Wednesday, November 21, 2007

Making Money from Thanksgiving Photographs

Hmmm, sounds unrealistic, doesn't it--making money from your family's Thanksgiving dinner.

You can, though make money from the photographs you take at your Thanksgiving dinner.

Think about the photographs you've seen with respect to Thanksgiving.

As you can see, there are many examples you can find if you type "Thanksgiving dinner" into the Google image search engine.

Many of these are stock photos. Stock photography can be very lucrative as there are many shops set up where you can submit your photos online and get paid when people use them.

I offer some tips for taking stock photos here.

You have to remember the following if you're going to be photographing stock--

1. Your image needs to be absolutely clear at 100 percent of it's actual size.
2. You need to have releases for your subjects (people you're photographing).
3. You'll need to take some unusual shots, shots of subjects and objects from unusual angles and perspective.

With these tips, you're likely to gather some really great stock photos of the Thanksgiving dinner!

Sunday, November 18, 2007

How to Photograph Architecture and Make Money Doing It

Capturing images for use in the real estate industry requires that the photographer be skillful in composing a picture. And having good equipment helps too.

You'll want to consider various options when digital camera shopping--options such as how much the lens zooms and how wide and tall the frame of the picture will be through the lens. The easiest way to do this at the camera store is to simply look through the lens, zooming both in and out to see how you'll be able to frame an image taken with that camera.

It used to be a realtor was judged by the car he/she drove--a good omen if he/she drives up in a Beamer (that's BMW) and taking clients around with flare and style.

Nowadays realtors also may be judged by how good the images are on their Web site. This is where you can find work--seek out these people, go door to door to real estate agencies and hand out your card.

Realtors and builders also need photographs taken so that they can produce the leaflets that perspective clients will grab under the for sale signs of homes all over the world.

If you're considering a camera for this type of photography, you might want to look at the sub-thousand dollar model SLR (Single Lens Reflex, or a camera that lets you switch lenses) instead of the tiny boxes that contain upteen megapixels of fun, but many less options for indoor photography, the type of photography that is the lifeblood of the real estate business.

A Nikon D-70 or Canon Digital Rebel XT, both cameras costing a little over $800 have the options that realtors will need to take glamorous indoor photos with little effort. The sensor in the camera is bigger than in the point-and-shoot models (the little boxy cameras), so that you get more detail, an important factor in architectural photography.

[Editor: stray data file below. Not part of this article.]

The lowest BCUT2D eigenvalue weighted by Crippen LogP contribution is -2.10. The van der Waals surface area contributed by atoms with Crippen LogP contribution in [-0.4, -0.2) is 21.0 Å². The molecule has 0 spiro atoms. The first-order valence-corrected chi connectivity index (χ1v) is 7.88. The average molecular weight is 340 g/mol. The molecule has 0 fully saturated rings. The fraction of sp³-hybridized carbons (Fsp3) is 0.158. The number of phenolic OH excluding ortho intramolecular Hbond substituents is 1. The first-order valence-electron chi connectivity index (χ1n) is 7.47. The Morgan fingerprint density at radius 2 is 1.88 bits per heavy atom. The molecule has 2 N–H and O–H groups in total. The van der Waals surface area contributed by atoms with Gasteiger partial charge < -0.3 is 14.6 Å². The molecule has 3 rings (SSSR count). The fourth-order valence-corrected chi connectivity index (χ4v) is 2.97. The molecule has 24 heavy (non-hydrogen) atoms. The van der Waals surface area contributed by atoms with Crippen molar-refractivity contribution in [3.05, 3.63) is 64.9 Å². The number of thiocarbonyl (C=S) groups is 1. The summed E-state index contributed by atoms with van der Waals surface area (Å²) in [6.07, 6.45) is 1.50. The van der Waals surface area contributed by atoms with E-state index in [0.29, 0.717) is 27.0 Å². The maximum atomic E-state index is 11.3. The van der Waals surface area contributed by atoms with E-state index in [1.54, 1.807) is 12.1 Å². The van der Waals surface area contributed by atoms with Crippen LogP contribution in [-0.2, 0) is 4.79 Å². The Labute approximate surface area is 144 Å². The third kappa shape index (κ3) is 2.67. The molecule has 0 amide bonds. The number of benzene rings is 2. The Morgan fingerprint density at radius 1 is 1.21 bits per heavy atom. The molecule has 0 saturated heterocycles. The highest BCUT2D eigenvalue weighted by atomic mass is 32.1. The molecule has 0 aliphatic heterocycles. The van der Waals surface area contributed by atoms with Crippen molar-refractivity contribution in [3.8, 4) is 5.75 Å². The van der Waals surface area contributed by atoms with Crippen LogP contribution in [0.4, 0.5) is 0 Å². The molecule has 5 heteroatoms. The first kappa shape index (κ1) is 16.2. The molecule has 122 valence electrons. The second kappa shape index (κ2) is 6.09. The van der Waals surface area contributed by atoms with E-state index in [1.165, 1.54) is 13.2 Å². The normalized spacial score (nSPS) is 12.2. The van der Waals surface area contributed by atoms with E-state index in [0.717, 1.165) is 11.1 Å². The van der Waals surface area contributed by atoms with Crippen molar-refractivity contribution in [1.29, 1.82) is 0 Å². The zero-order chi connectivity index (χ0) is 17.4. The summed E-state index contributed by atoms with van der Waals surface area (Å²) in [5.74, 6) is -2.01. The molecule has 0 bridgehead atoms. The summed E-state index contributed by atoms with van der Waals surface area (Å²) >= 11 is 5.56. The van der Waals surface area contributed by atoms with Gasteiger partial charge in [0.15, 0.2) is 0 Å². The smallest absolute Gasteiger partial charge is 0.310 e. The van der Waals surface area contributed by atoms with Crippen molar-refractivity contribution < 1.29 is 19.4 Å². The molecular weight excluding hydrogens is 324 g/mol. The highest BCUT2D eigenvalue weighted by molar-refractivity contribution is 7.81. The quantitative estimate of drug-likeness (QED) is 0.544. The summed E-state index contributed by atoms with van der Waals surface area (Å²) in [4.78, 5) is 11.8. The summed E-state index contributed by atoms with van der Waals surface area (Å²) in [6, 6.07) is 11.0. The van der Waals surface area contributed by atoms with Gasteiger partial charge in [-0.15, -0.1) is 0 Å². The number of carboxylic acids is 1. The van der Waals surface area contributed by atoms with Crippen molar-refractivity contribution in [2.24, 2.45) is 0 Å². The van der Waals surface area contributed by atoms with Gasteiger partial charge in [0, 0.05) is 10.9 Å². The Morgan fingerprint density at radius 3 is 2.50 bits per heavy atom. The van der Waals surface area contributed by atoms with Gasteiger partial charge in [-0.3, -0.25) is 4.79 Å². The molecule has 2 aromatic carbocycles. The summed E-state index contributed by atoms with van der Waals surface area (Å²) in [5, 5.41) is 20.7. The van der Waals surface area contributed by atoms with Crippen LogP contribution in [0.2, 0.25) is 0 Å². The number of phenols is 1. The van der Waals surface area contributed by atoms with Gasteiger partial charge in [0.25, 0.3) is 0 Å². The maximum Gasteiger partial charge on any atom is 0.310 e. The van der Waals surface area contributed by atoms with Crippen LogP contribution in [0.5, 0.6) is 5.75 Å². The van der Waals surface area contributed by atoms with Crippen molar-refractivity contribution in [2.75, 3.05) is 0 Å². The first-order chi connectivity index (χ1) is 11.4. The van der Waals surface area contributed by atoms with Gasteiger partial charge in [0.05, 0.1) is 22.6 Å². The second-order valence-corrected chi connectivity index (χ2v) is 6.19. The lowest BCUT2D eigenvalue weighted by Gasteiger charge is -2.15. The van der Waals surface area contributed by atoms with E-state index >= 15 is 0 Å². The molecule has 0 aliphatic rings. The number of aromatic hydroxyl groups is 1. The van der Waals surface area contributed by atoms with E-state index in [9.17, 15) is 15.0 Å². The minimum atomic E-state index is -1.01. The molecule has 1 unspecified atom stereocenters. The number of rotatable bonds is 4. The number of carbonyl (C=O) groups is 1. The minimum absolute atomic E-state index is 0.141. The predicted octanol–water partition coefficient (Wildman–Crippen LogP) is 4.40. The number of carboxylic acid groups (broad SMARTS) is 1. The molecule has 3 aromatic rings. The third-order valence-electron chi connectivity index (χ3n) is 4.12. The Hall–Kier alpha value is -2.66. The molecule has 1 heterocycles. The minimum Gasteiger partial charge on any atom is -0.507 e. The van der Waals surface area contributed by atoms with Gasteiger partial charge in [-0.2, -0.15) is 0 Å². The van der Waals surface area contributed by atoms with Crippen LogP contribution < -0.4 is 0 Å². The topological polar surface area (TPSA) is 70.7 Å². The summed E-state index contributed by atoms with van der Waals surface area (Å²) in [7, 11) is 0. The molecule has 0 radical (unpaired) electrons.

For example, in order to take a good picture of an interior, the camera can be set to A-DEP mode (written the same way on the knob of the camera) before shooting away. The camera automatically focuses using multiple points within the frame of a picture so none of the picture will be blurred.

Some cameras don't have A-DEP mode, so instead set your camera to many focus points, then set your camera to aperture priority mode (Av mode) and use a large f-stop (f/11 or smaller). Set your camera on a tripod and start shooting. You won't even need a flash!

Last, every good real estate/architectural photographer has a wide angle lens. I have a 18-28 mm zoom. It can cover a very wide room inside and full house outside, which is just what your client will want.

Tuesday, August 28, 2007

Matt Bamberg Signage Photography

Making lots of new framed photos of my signage images. Locally, I sell them at a store that sells 50s furniture and accessories. Great job. Lots of fun.

Thursday, August 23, 2007

How to Get Discovered as a Photographer

One of the best parts of photography is doing something that you love (that is if you love it in the first place). So many times we can get stuck in a rut at a job we don't like. This can happen in photography too.

If you find yourself down in the dumps in a photography job you don't like, move on to what you do like by:

1. Putting your stuff out there.
2. Having a dynamite Web site or blog that shows your work.
3. Shooting your favorite subjects and objects.
4. Going to places where you've always wanted to go.
5. Finding a subject/object niche that not many people have touched.

Tuesday, August 21, 2007

Differences Between Photoshop and Photoshop Elements

If you're going to make money with photography, I would recommend that you learn an image processing program. While Elements is a good program and much cheaper than Photoshop, I don't recommend using it if you're serious about photography. Most photography jobs want people who know how to use Photoshop.

Here's some differences between the two.

Elements vs Photoshop

1. I found it surprising that Elements has features that Photoshop doesn't (because Elements is much less expensive).
2. Photoshop Elements has a very effective Browse option. I like it better than Photoshop because Photoshop CS 2's Bridge program (Photoshop has a separate program packaged in called Bridge) because it's faster. While the images aren't as big in the preview; I find that speed is more important under my work circumstances.
3. Elements has a sidebar window where you can locate your files from a list of file names. It's easily seen, fast and very accessible.

Photoshop vs Elements

1. The drop down menu bars in Photoshop have more options and are easier to navigate to.
2. There are fade options in Photoshop CS 2 where you can lessen a previously made change with a slider.
3. There's a channel mixer in Photoshop which allows for better control of the gray tones when changing a color photograph to black-and-white.

These are some I've found. Please comment if you've found a couple...

Saturday, August 18, 2007

Finding Places to Sell your Images

Here's an image of the Monte Carlo sign in Billings, Montana. Okay, then, so I'm an artist. This is what I do. Strange isn't it? I take pictures of neon signs then saturate the colors in Photoshop. Then I make very detailed prints of them and sell at stores in Southern California.

I have about 5000 images of signs from all around the world.

If you want you can email me at to buy one. They come framed (in silver metal frames, acid free mats, also). The picture (printed out at 10.75" X 14.75"), with frame, is a little less than 16X20 inches. The price of print and frame is $195, including shipping anywhere in the U.S.

My friend Betty over at AOL had a question about how you find places to sell your work.

I usually get to know the people before I ask, say, people in a furniture store or coffee shop. After I've visited a few times or gotten to know the people through other avenues, I ask them if they need photographs for their walls. If they say yes, I then ask them if I can sell them and if we can split the profit somehow.